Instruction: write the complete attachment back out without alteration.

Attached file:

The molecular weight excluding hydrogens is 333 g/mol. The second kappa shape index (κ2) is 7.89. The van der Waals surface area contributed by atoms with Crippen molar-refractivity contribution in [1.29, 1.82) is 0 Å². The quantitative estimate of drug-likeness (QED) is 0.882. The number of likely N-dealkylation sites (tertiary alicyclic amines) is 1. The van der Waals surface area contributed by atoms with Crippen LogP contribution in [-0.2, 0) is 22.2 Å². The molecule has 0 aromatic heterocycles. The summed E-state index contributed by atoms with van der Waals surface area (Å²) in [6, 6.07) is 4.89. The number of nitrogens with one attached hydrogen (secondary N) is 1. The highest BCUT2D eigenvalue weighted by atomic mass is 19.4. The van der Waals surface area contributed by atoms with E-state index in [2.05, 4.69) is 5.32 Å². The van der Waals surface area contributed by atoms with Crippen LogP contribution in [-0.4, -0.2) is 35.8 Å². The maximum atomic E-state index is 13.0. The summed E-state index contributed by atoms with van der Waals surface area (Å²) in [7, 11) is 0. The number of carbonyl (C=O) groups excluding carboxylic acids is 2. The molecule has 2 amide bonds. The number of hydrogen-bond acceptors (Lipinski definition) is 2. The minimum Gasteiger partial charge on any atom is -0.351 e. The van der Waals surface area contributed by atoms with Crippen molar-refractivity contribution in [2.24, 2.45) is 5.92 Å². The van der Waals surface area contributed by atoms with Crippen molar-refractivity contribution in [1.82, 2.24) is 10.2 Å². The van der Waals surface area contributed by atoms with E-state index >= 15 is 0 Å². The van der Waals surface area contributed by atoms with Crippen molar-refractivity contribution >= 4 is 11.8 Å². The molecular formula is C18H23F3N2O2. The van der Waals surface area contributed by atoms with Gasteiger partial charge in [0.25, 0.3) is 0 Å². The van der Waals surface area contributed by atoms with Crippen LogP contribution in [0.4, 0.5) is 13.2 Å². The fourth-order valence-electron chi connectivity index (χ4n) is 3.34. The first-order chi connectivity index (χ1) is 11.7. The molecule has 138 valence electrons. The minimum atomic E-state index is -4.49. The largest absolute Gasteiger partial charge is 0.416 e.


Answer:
The molecular weight excluding hydrogens is 333 g/mol. The second kappa shape index (κ2) is 7.89. The van der Waals surface area contributed by atoms with Crippen molar-refractivity contribution in [1.29, 1.82) is 0 Å². The quantitative estimate of drug-likeness (QED) is 0.882. The number of likely N-dealkylation sites (tertiary alicyclic amines) is 1. The van der Waals surface area contributed by atoms with Crippen LogP contribution in [-0.2, 0) is 22.2 Å². The molecule has 0 aromatic heterocycles. The summed E-state index contributed by atoms with van der Waals surface area (Å²) in [6, 6.07) is 4.89. The number of nitrogens with one attached hydrogen (secondary N) is 1. The highest BCUT2D eigenvalue weighted by atomic mass is 19.4. The van der Waals surface area contributed by atoms with E-state index in [2.05, 4.69) is 5.32 Å². The van der Waals surface area contributed by atoms with Crippen LogP contribution in [-0.4, -0.2) is 35.8 Å². The maximum atomic E-state index is 13.0. The summed E-state index contributed by atoms with van der Waals surface area (Å²) in [7, 11) is 0. The number of carbonyl (C=O) groups excluding carboxylic acids is 2. The molecule has 2 amide bonds. The number of hydrogen-bond acceptors (Lipinski definition) is 2. The minimum Gasteiger partial charge on any atom is -0.351 e. The van der Waals surface area contributed by atoms with Crippen molar-refractivity contribution in [2.24, 2.45) is 5.92 Å². The van der Waals surface area contributed by atoms with Crippen molar-refractivity contribution in [1.82, 2.24) is 10.2 Å². The van der Waals surface area contributed by atoms with E-state index >= 15 is 0 Å². The van der Waals surface area contributed by atoms with Crippen molar-refractivity contribution >= 4 is 11.8 Å². The molecular formula is C18H23F3N2O2. The van der Waals surface area contributed by atoms with Gasteiger partial charge in [0.25, 0.3) is 0 Å². The van der Waals surface area contributed by atoms with Crippen LogP contribution in [0.4, 0.5) is 13.2 Å². The fourth-order valence-electron chi connectivity index (χ4n) is 3.34. The first-order chi connectivity index (χ1) is 11.7. The molecule has 138 valence electrons. The minimum atomic E-state index is -4.49. The largest absolute Gasteiger partial charge is 0.416 e.